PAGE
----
For the safety of your pets and the foster animal, it’s important to keep your pets up-to-date on vaccinations. In many cases, the foster pet will need to be isolated from your own pets, either temporarily or throughout the foster period. A Good Sam Foster Coordinator will help you to determine what’s best in each situation.
No. Good Sam Animal Rescue does the work of finding each animal its forever home. You may be asked to speak with potential adopters about your foster animal. You and your foster animal may also need to meet with potential adopters either at adoption events, or at convenient Meet And Greet locations.
Giving up an animal you’ve fostered, even to a wonderful new home, can be difﬁcult emotionally. Some people like to be there when the pet goes home with the new family. Seeing your foster animal ride off into the sunset will help you remember that he has found a lovely new home.
A lot of foster families get photos and updates of their old charges enjoying their new homes. Knowing you were part of saving a life and helping the animal ﬁnd a loving home is tremendously rewarding.
Sometimes a foster home turns into a permanent home. That’s why Good Sam Animal Rescue is always on the lookout for new foster homes!
Some people are reluctant to foster animals because they are concerned that it is unfair to take in a dog or cat, establish a bond, and then allow the animal to be adopted out into another home. Isn’t that a second abandonment?
Not at all! Being in a foster home can be a lifesaving bridge for a stray or frightened pet. It gives the animal a chance to get used to life in a house, and an opportunity to learn that people can be kind, food is available, and there is a warm, secure place to sleep.
Foster care can help prepare a dog or cat for a new life in a permanent home. There’s no shortage of animals who need this preparation time before finding their own people.
When you are ready, contact us and let’s talk about it. There may be some training involved and some papers to sign, but you should be able to go home soon with a new foster animal.
Foster parents make an enormous difference in the number of animals euthanized each year because shelters don’t have space for them. It is important, valuable work and, best of all, it saves lives.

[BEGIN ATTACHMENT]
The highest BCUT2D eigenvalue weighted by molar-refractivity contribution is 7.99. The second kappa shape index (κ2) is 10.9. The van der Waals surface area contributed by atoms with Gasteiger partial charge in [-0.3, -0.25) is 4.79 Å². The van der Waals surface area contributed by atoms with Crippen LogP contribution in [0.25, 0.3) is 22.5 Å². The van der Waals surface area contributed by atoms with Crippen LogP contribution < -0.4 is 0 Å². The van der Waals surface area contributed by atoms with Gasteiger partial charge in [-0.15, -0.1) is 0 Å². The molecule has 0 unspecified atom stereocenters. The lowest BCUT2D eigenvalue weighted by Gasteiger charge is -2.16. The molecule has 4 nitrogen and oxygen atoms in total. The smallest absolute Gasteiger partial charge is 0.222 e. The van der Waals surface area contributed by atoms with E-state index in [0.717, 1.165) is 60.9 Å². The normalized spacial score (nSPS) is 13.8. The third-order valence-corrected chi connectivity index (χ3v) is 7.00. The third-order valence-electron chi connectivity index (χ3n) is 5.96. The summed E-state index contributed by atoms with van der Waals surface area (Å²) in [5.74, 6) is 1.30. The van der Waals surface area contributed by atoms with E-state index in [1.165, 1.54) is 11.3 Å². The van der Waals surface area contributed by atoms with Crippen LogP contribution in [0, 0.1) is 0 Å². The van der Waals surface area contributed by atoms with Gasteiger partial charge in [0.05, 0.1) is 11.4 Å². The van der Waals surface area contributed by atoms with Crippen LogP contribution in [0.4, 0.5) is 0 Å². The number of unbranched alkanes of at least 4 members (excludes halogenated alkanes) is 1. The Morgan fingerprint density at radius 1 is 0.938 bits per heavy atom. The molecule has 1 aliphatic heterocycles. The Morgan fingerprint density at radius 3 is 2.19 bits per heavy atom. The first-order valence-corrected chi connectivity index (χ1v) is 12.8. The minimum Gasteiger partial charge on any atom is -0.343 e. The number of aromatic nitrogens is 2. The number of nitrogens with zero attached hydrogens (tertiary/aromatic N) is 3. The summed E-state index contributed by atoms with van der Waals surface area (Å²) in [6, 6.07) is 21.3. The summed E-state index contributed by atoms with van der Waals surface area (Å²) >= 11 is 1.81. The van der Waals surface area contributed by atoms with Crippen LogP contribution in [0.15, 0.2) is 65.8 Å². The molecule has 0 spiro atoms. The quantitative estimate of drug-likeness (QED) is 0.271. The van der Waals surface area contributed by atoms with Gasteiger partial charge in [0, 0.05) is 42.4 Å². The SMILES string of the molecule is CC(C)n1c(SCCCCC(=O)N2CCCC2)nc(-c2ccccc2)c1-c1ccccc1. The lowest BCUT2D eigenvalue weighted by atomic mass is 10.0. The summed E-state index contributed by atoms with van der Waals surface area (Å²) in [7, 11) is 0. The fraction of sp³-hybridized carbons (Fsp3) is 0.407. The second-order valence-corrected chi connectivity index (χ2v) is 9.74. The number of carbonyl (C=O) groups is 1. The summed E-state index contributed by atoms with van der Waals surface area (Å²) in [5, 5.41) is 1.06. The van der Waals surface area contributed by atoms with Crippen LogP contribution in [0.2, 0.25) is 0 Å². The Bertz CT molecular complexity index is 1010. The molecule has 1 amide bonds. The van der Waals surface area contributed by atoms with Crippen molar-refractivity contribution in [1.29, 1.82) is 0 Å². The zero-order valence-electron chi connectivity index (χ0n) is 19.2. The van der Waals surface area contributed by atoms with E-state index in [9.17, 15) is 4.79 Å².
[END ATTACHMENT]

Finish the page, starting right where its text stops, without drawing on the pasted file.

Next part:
We can always use volunteer help at adoption events, transporting animals to and from the vet, returning phone calls, or doing ofﬁce work. We might need someone to photograph pets and promote them online and through the local media. You could support our foster care program by raising funds for medical care, food and supplies.
Please feel free to contact us and let us know how you’d like to help this great cause!
Want to be the best dog foster parent you can be?
Here are 6 things every foster can do to improve placement from Namastay Training!
Look at the dog that is standing right there. Don’t focus on their background. SEE the dog in front of you. That doesn’t mean you aren’t sympathetic to their history but you don’t continue to define the dog by their history. You don’t allow their history to give them a “get out of jail free” card and excuse behaviors because they came from a bad situation. Don’t look backwards-look forward. Looking forward means giving them the skills they need to be successful in their new homes.
Give them a cozy place to rest away for the first week. While this seems like isolation it serves the purpose of allowing the dog’s body to process the chemicals that are coursing through their body from relinquishment and transport. Don’t take them out in public for walks or to meet people for a week. Chronic stress is common in many dogs and affects behavior. If you want the dog to put their best paw forward when meeting potential adopters they shouldn’t be under the effects of chronic stress. It takes a week for the chemicals resulting from stress that are dumped into the dog’s body to disperse. Read more about canine stress in this great article from The Whole Dog Journal. The first week they should be relaxing at home with stuffed Kongs for every meal. Licking is a self-soothing behavior and will help them relax.